On top of that, insects are developing a resistance to the active ingredients of conventional insect repellents, such as Deet, pesticides and insecticides, which have been around for over half a century. ‘Mosquitoes are the most dangerous animal on Earth’, Howard tells us. ‘They only tend to live for a short time so they can adapt really quickly, and have evolved over millions of years to become a hugely resistant organism.’ They’re developing a resistance to active ingredients that have been used in excess, which presents a real challenge – particularly in the f ight against malaria.
‘Mosquitoes are often overlooked as more of a nuisance than anything else’, Howard says. ‘A recent survey revealed that 67% of Brits heading abroad hadn’t packed insect repellent.’
A proper skincare routine is the best way to keep insects at bay at home and abroad. Mosquitoes are attracted to our kairomones; some of these metabolic byproducts come out of our pores, so our attractiveness is dictated by how we wash and care for our skin. ‘Bacterial colonies create a scent that’s particularly attractive to mosquitoes, so keeping clean is a fundamental aspect of remaining unattractive to mosquitoes’, Howard says. ‘We have a range of products designed to keep skin free of the detritus on which bacteria feed, and which then act as a powerful attractant. Our loofah in particular is aimed at removing these tasty chemicals; for maximum protection, we recommend travellers start using it up to two weeks before they travel and continue whilst away.’
Part of incognito’s new Second Skin range of plant-based anti-mosquito beauty products, the suncream is one step in a whole-skin approach to the battle against bites. ‘We’re an ethical company and want to protect people from two of life’s greatest dangers: sun and insect bites’, Howard explains.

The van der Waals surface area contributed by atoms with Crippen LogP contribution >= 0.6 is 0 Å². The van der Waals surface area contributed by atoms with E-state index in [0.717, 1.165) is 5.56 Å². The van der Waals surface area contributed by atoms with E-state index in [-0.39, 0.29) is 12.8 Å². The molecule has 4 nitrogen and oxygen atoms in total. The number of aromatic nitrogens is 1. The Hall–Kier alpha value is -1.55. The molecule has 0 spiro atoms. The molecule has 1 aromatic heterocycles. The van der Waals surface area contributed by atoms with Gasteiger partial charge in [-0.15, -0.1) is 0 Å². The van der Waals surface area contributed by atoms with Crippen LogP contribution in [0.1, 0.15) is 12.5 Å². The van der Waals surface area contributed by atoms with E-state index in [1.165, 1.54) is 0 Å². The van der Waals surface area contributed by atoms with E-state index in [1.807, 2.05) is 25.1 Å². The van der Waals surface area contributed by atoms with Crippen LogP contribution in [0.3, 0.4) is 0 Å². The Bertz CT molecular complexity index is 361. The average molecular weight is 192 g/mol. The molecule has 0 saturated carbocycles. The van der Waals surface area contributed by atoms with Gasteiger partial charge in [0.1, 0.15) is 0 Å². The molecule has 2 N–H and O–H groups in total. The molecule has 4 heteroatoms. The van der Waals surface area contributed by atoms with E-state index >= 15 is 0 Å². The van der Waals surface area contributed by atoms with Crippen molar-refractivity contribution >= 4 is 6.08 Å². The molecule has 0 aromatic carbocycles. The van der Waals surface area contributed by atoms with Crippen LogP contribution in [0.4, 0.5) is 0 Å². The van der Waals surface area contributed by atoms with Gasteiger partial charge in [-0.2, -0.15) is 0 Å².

Women and children generally tend to get bitten more, so it was important for the suncream to be suitable for the whole family. ‘All our current products are safe for babies from the age of three months upwards’, Howard tells us. ‘The ingredients in this product mean we’ve had to increase this to two years old, but this should still mean most of the family will be able to use it safely.’
The ethical nature of incognito extends beyond protection from life’s dangers and into the company’s packaging. ‘The plastic used in the new green tubes and bottles is made entirely from renewable sugar cane oil’, Howard tells us, ‘which reduces carbon emissions.’ For every 1,000kg of green plastic produced, 2,500kg of CO2 is captured, while the production of 1,000kg of conventional plastic, which is made from raw Earth oils, releases 2,100kg of CO2 emissions. ‘Therefore when 1,000kg of green plastic is produced, 1,000kg less conventional plastic is produced’, Howard explains, ‘leading to 4,600kg of CO2 being saved.’
All-round protection that lightens your luggage and helps save the Earth: what’s not to love?
10% of profits to charity
Each year, incognito® donates 10% of all profits to charitable causes. Beneficiaries may be individuals on a mission to raise money for a cause close to them, student-led groups passionate about social change, charities supporting local communities or international organisations raising awareness of global issues.
‘In 2015 we donated to the Bethsaida Hermitage, a wonderful eco-travel lodge in India’, Howard tells us. ‘It funnels profits into a variety of charitable projects including its two orphanages, which house and educate over a thousand children, and an institute that teaches vocational skills to women who were unable to finish their education. Since then we have also helped to fund projects supporting the refugees, schools, mental health charities and much more.
Click here for more from incognito on repelling insects naturally.